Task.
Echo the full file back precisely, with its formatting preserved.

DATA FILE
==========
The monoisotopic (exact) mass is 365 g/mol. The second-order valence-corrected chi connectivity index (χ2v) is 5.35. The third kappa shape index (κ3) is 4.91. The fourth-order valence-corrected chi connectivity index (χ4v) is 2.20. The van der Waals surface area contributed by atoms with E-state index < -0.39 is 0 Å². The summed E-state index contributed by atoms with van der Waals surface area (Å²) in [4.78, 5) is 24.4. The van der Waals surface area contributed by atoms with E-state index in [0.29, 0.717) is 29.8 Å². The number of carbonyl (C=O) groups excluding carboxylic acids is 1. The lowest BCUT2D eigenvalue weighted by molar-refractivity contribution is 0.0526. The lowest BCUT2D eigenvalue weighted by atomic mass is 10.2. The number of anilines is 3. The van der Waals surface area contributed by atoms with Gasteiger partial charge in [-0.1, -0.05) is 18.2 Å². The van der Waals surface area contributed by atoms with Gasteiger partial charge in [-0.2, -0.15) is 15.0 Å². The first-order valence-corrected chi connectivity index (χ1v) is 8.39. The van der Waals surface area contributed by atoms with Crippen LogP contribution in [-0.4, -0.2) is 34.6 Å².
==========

The monoisotopic (exact) mass is 365 g/mol. The second-order valence-corrected chi connectivity index (χ2v) is 5.35. The third kappa shape index (κ3) is 4.91. The fourth-order valence-corrected chi connectivity index (χ4v) is 2.20. The van der Waals surface area contributed by atoms with E-state index < -0.39 is 0 Å². The summed E-state index contributed by atoms with van der Waals surface area (Å²) in [4.78, 5) is 24.4. The van der Waals surface area contributed by atoms with E-state index in [0.29, 0.717) is 29.8 Å². The number of carbonyl (C=O) groups excluding carboxylic acids is 1. The lowest BCUT2D eigenvalue weighted by molar-refractivity contribution is 0.0526. The lowest BCUT2D eigenvalue weighted by atomic mass is 10.2. The number of anilines is 3. The van der Waals surface area contributed by atoms with Gasteiger partial charge in [-0.1, -0.05) is 18.2 Å². The van der Waals surface area contributed by atoms with Gasteiger partial charge in [-0.2, -0.15) is 15.0 Å². The first-order valence-corrected chi connectivity index (χ1v) is 8.39. The van der Waals surface area contributed by atoms with Crippen LogP contribution in [-0.4, -0.2) is 34.6 Å².